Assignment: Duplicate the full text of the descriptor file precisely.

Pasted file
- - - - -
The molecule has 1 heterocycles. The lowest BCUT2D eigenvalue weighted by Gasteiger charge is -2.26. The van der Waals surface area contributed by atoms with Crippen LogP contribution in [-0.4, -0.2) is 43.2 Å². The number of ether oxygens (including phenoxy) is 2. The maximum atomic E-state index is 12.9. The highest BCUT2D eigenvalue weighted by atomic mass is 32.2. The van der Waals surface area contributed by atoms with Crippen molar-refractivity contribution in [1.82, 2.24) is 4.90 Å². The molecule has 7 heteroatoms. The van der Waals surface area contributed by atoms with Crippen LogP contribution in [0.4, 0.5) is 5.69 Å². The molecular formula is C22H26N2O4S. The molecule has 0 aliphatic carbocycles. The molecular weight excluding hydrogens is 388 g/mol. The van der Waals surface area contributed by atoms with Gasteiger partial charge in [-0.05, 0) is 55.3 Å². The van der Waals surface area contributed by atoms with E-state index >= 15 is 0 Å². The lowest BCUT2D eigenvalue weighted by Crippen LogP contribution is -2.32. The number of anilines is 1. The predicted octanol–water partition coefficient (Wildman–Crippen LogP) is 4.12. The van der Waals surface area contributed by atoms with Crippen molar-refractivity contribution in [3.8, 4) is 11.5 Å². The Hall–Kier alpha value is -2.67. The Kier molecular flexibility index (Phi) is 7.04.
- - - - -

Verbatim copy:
The molecule has 1 heterocycles. The lowest BCUT2D eigenvalue weighted by Gasteiger charge is -2.26. The van der Waals surface area contributed by atoms with Crippen LogP contribution in [-0.4, -0.2) is 43.2 Å². The number of ether oxygens (including phenoxy) is 2. The maximum atomic E-state index is 12.9. The highest BCUT2D eigenvalue weighted by atomic mass is 32.2. The van der Waals surface area contributed by atoms with Crippen molar-refractivity contribution in [1.82, 2.24) is 4.90 Å². The molecule has 7 heteroatoms. The van der Waals surface area contributed by atoms with Crippen LogP contribution in [0.4, 0.5) is 5.69 Å². The molecular formula is C22H26N2O4S. The molecule has 0 aliphatic carbocycles. The molecular weight excluding hydrogens is 388 g/mol. The van der Waals surface area contributed by atoms with Gasteiger partial charge in [-0.05, 0) is 55.3 Å². The van der Waals surface area contributed by atoms with E-state index >= 15 is 0 Å². The lowest BCUT2D eigenvalue weighted by Crippen LogP contribution is -2.32. The number of anilines is 1. The predicted octanol–water partition coefficient (Wildman–Crippen LogP) is 4.12. The van der Waals surface area contributed by atoms with Crippen molar-refractivity contribution in [3.8, 4) is 11.5 Å². The Hall–Kier alpha value is -2.67. The Kier molecular flexibility index (Phi) is 7.04.